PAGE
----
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Village of Portage Emerges from Fiscal Emergency After More than 8 Years
Columbus – Auditor of State Dave Yost today announced that the Village of Portage (Wood County) has achieved financial stability after spending nearly 8 1/2 years in fiscal emergency.
“Sacrifice is an unfortunate, but integral component of a fiscal recovery,” Auditor Yost said. “After enduring almost a decade of difficult choices, the community can take pride in knowing its efforts have paid off.”
The village was assigned the fiscal distress designation on April 8, 2009, after the Auditor’s office identified deficit fund balances of $87,345 and $103,105 as of Dec. 31, 2008, and Jan. 31, 2009, respectively. At the same time, treasury deficits exceeded one-sixth of treasury receipts by $67,583 and $77,622.
The village has since generated about $129,000 in annual savings by disbanding its police department and mayor’s court in 2010, and by reducing salaries for village employees and council.
The community of roughly 440 people also will contribute between $116,200 and $125,780 in yearly revenue through 2021 from a 1 percent income tax that village council enacted in 2009. After the tax was enacted, the village contracted with the Regional Income Tax Agency (RITA) to provide tax administration services.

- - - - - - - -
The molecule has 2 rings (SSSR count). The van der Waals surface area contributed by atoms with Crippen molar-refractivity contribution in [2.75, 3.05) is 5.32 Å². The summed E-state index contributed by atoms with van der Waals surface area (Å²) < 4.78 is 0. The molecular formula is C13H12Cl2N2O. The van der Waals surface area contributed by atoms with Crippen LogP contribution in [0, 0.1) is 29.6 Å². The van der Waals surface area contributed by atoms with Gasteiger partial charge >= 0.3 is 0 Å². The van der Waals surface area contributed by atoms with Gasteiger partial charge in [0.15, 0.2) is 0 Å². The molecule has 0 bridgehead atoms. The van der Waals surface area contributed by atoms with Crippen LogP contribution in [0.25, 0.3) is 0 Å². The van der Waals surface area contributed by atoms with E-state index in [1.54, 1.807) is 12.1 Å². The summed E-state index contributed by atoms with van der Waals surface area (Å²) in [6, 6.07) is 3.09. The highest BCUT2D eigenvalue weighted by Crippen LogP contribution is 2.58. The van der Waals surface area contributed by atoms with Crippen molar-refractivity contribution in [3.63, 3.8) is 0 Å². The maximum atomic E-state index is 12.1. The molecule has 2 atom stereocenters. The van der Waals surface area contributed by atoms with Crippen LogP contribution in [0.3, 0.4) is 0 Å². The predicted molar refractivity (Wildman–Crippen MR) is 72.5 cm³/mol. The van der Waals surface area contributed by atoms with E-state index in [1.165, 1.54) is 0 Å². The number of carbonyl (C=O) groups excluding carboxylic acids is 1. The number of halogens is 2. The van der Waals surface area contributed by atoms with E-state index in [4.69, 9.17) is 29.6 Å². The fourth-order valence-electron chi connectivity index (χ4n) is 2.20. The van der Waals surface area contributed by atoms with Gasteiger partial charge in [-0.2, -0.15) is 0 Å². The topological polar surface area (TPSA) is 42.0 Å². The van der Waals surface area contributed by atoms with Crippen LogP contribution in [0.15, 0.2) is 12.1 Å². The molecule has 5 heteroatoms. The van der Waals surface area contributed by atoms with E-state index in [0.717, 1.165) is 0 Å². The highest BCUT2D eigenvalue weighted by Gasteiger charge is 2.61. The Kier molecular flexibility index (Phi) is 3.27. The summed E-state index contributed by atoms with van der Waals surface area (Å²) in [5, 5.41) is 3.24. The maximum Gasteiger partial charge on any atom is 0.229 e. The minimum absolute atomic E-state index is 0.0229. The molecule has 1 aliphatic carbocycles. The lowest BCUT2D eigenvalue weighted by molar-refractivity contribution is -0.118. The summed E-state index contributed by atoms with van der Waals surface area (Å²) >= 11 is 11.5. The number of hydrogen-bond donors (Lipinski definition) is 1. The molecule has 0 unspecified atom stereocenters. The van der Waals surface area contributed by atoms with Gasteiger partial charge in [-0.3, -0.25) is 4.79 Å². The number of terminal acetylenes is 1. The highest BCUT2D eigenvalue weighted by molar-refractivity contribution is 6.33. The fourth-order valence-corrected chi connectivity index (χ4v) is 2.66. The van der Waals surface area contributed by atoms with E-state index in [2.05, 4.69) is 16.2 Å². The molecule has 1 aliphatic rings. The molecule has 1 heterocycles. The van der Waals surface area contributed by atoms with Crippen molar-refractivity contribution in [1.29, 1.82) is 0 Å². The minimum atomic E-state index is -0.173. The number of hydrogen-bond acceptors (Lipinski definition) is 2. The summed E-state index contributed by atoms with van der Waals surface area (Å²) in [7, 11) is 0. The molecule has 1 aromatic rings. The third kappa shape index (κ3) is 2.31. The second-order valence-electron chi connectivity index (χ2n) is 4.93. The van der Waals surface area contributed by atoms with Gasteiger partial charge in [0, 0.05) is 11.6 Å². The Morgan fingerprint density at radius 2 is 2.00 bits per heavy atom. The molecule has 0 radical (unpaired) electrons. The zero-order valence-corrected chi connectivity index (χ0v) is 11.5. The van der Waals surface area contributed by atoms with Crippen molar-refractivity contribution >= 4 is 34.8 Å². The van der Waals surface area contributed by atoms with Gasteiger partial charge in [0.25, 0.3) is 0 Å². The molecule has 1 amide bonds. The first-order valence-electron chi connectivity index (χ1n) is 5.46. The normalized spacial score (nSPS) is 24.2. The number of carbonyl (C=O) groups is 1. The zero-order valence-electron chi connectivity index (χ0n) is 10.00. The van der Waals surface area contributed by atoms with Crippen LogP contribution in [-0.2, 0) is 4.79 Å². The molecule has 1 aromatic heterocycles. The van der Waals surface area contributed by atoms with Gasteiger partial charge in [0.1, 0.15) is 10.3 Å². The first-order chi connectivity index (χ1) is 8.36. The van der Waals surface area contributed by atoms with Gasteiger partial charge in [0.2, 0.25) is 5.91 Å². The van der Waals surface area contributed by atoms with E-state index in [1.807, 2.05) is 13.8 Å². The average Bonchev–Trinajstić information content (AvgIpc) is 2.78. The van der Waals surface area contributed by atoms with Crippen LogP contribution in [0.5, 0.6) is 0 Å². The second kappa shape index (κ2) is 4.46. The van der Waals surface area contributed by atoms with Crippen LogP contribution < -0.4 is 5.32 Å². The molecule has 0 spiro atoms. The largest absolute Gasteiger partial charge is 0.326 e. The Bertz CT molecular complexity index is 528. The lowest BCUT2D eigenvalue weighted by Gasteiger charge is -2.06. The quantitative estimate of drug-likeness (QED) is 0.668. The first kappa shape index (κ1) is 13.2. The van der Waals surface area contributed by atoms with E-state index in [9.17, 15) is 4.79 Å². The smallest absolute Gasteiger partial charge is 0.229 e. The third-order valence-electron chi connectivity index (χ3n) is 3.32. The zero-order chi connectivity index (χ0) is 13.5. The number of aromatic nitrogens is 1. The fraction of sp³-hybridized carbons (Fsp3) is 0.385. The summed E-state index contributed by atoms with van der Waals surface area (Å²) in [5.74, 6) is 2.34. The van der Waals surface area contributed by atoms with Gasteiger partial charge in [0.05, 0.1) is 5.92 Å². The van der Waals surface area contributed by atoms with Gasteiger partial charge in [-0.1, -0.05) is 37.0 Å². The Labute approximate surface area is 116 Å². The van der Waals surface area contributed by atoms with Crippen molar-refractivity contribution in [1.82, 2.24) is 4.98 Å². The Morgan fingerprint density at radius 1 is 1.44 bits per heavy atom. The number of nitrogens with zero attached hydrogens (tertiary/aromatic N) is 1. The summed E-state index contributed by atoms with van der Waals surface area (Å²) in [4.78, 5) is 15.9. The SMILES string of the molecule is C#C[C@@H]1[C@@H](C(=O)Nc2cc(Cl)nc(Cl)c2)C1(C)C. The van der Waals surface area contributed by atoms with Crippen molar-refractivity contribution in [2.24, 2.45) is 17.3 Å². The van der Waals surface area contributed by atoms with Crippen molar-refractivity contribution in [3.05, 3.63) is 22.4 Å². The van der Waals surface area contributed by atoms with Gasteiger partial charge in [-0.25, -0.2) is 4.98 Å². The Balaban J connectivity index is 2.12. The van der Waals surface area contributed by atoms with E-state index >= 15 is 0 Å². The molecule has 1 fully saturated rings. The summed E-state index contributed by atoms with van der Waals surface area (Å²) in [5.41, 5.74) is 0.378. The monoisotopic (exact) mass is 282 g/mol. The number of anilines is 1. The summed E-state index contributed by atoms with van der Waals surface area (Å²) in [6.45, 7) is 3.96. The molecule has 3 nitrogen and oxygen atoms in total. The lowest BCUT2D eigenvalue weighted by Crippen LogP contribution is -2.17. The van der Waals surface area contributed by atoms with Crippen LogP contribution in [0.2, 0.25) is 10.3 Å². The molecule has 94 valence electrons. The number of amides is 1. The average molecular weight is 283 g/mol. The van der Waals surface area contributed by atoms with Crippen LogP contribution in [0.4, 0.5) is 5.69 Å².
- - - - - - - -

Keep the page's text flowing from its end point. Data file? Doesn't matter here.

The village also had to satisfy the following requirements to be terminated from fiscal emergency:
- Adopted and implemented an effective financial accounting and reporting system;
- Corrected or eliminated all of the fiscal emergency conditions; no new conditions have occurred, and it appears that, based on the five-year forecast, the village will remain out of fiscal emergency during the forecast period,
- Met the major objectives of the financial recovery plan; and
- Prepared a five-year forecast in accordance with standards issued by the Auditor of State, and the opinion expressed by the Auditor of State is “nonadverse.”
A full copy of this fiscal emergency termination is available online.
The Auditor of State’s office, one of five independently elected statewide offices in Ohio, is responsible for auditing more than 5,900 state and local government agencies. Under the direction of Auditor Dave Yost, the office also provides financial services to local governments, investigates and prevents fraud in public agencies and promotes transparency in government.